The properties of BOE's can be exploited to carry out a variety of tasks such as dispersion compensation, thermal compensation, beam steering, optical multiplexing, light wave modulation, optical interconnecting of a variety of light signals, collimating, light wave redistributing, etc. These different functions may be achieved by varying the location and size of the array of phase gratings on the surface of the lens.

Heretofore, the production of BOE's has been costly and time consuming because such BOE's are produced by painstakingly etching the individual binary microstructure onto the surface of a polished glass lens or mirror. Alternatively, a BOE may be produced by providing a conventional glass lens with a coating of photoresist with a holographic structure individually patterned into the resist layer. See U.S. Pat. Nos. 4,895,790; 5,161,059; and 5,218,471 for such conventional techniques. However, these techniques require a great amount of labor, capital and time, as with the other techniques discussed above. However, binary optics are advantageous in that one or a small number of BOE's may replace lens systems requiring a significant number of glass elements, such as wide field of view systems.

Accordingly, what is needed is an inexpensive, accurate, and fast method for producing durable plastic elements having a microstructure embedded therein, and a plastic BOE produced by such a method.

SUMMARY OF THE INVENTION

It is an object of the present invention to provide an efficient, cost-effective method for molding a microstructure into a plastic element. This objective can be achieved by an improved technique for transferring the desired diffractive optical features or microstructure to the molding plate. In particular, according to the present invention, a liquid surface coating (e.g., ceramic or epoxy) may be applied to a master having a holographic or other microstructure thereon. After ensuring that the liquid surface coating penetrates and conforms to the surface irregularities of the microstructure, the liquid surface coating is cured or solidified to provide a strong molding plate which can be used in an injection molding machine. This technique avoids the expensive and time consuming electrodeposition and etching methods of the prior art.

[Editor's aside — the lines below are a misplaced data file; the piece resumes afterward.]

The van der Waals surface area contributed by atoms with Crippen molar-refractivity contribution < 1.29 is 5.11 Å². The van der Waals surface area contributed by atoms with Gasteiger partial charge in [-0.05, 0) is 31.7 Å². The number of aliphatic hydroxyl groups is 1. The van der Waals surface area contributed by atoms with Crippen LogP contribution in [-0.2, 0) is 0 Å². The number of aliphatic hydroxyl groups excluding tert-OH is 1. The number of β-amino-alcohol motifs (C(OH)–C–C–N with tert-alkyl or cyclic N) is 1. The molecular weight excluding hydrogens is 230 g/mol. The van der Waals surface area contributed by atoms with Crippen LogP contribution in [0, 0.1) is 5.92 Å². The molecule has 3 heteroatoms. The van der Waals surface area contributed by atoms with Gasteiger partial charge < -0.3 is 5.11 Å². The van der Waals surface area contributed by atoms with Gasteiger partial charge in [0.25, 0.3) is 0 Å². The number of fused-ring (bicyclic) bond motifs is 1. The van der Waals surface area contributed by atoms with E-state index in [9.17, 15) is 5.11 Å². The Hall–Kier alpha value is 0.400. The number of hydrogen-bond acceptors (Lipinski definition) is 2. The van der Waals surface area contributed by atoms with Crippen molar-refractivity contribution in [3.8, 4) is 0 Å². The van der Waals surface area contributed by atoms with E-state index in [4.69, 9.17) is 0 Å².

Another object of the present invention is to provide an inexpensive plastic binary optical element which has been molded according to the improved molding technique discussed above.

According to one aspect of the present invention, a method of molding a plastic element having a microstructure embedded therein comprises the steps of: (a) providing a master having a microstructure thereon; (b) casting a liquid surface coating over said master; (c) curing or solidifying the liquid surface coating to form a rigid molding tool containing said microstructure; (d) placing the molding tool into a molding machine; (e) introducing a plastic element into the molding machine; (f) transferring the microstructure from the molding tool to the plastic element; and (g) removing the molded plastic element from the molding machine.

According to another aspect of the present invention, a method of molding a plastic element having a microstructure embedded therein comprises the steps of: (a) machining directly into a molding base element a predetermined microstructure without machining through a transfer interlayer; (b) placing the machined base element into a molding machine; (c) introducing a plastic element into the molding machine; (d) transferring the microstructure from the molding base element to the plastic element; and (e) removing the molded plastic element from the molding machine.